Jobs reports trickle in, but little good news
Job seekers read pamphlets as they wait in line to enter a job fair in San Jose, California.
Jeremy Hobson: The August picture as far as we know right now looks like this: the payroll processing company ADP said this morning that the private sector hiring dipped last month, with only 91,000 jobs added. Meanwhile, the job placement firm Challenger, Gray and Christmas says the number of announced layoffs dropped from July -- but it was still a higher number of layoff announcements than last August. Both of these reports offer a preview of Friday's monthly survey from the Labor Department.
Richard DeKaser joins us now. He's an economist with the Parthenon Group who's with us live from Boston as he is every Wednesday. Good morning, Richard.
Richard DeKaser: Good morning.
Hobson: Well first, what do you make of these numbers from today?
DeKaser: Well I think it's more of the same. You know, according to ADP we've added about 100,000 jobs in each of the past three months. That is a little bit better than May, when we were about one-third that. Depressed, arguably, to temporary factors -- Japan's tsunami and high commodity prices. But the bottom line is that the economy continues to muddle along -- no double-dip, but nothing really to celebrate.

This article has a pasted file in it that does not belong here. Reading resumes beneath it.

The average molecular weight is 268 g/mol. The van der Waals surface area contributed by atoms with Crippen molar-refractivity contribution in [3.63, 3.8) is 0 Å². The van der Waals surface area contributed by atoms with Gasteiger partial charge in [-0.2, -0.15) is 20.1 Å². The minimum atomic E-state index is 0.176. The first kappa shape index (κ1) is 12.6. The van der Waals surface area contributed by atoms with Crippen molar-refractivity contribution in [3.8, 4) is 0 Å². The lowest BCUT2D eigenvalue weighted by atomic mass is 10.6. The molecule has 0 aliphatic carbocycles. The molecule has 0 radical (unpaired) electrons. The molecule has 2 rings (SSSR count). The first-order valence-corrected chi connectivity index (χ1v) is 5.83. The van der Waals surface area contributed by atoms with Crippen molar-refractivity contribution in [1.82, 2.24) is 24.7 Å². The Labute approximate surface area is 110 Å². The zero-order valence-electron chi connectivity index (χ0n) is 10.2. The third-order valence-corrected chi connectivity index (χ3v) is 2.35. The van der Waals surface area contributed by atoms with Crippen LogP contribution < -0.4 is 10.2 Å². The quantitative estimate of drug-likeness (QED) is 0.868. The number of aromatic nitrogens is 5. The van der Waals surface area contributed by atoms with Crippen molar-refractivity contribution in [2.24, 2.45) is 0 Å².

Hobson: Well you mentioned temporary factors, which is something a lot of people have talked about when it comes to weark hiring. But I have to say -- we're three years after Lehman Brothers and we're still not doing much here.
DeKaser: Well no, that's right. Sometimes economists refer to this whole process of recuperation that our economy's going through as deleveraging. And it's a long, slow process. The collapse of the housing market created a tremendous loss of wealth. People are struggling to scrimp together savings, payoff past debts. And the reality is that that's just a very gradual, recuperative process and its going to take some time. Until it's played itself out, we're likely to see this kind of moderate pace of economic growth.
Hobson: Richard Dekaser, economist with the Parthenon Group, thanks as always.
DeKaser: It is my pleasure, thank you.